Does music shape not only our souls but the laws of a nation? Roger Scruton believes so:
We know of music that is good-humoured, lascivious, gentle, bold, chaste, self-indulgent, sentimental, reserved, and generous: and all those words describe moral virtues and vices, which we are as little surprised to find in music as in human beings. Our ways of describing music give incontrovertible proof that we find moral significance in music—and it would be surprising if this were so and we did not also believe that people should be encouraged to listen to some things and discouraged from listening to others. For our characters are shaped by the company we keep, and those who rejoice in the company of crooks and creeps are likely to become crooks or creeps themselves. It is difficult, therefore, to disagree with Plato’s view that music has a central role in education, and that musical education can go badly wrong in ways that impact on the moral development and social responses of young people.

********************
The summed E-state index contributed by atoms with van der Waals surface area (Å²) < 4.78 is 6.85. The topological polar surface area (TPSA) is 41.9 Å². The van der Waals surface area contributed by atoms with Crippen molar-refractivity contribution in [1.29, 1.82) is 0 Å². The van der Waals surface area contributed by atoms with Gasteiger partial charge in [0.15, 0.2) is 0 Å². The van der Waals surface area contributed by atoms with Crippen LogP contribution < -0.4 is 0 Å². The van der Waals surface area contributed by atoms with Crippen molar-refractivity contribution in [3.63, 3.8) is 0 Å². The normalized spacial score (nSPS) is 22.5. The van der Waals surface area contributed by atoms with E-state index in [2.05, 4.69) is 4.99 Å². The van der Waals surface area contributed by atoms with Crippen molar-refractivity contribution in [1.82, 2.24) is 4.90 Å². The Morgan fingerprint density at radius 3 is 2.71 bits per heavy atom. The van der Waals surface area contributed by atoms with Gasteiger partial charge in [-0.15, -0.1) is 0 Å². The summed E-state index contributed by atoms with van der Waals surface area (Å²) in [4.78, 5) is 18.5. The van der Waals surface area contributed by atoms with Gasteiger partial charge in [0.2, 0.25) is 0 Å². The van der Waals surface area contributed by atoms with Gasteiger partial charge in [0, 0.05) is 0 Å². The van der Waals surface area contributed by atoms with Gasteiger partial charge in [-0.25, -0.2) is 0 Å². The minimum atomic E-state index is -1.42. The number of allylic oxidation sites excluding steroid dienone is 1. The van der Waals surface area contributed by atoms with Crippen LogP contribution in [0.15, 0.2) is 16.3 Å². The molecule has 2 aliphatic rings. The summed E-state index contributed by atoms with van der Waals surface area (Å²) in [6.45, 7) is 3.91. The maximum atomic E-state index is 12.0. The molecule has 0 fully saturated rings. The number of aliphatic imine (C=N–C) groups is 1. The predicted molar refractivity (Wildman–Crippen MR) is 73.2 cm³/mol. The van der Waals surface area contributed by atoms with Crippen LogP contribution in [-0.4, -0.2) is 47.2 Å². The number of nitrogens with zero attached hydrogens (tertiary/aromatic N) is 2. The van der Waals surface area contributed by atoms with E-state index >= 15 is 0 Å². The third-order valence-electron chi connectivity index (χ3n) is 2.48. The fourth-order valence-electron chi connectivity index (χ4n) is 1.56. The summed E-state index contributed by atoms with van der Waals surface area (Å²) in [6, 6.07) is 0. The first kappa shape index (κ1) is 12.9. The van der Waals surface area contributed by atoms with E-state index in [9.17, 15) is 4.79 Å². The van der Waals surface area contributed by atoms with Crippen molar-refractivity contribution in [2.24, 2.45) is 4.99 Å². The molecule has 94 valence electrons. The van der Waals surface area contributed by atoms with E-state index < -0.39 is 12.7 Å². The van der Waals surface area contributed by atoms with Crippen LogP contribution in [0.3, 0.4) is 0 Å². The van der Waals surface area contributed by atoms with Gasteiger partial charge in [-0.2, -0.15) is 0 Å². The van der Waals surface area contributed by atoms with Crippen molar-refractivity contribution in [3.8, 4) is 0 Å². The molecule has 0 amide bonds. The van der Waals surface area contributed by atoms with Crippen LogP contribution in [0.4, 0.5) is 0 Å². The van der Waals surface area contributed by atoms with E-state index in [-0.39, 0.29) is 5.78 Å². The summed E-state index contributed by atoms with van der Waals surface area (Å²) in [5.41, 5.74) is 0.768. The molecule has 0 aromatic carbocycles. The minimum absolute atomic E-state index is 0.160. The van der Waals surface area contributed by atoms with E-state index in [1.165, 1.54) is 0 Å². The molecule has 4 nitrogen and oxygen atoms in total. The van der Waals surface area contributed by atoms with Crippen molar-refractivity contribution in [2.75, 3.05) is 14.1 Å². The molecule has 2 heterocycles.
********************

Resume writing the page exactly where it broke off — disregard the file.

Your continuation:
And even if we don’t forbid musical idioms by law, we should remember that people with musical tastes make our laws; and Plato may be right, even in relation to a modern democracy, that changes in musical culture go hand in hand with changes in the laws, since changes in the laws so often reflect pressures from culture. There is no doubt that popular music today enjoys a status higher than any other cultural product. Pop stars are first among celebrities, idolised by the young, taken as role models, courted by politicians, and in general endowed with a magic aura that gives them power over crowds. It is surely likely, therefore, that something of their message will rub off on the laws passed by the politicians who admire them. If the message is sensual, self-centered, and materialistic, then we should not expect to find that our laws address us from any higher realm than that implies.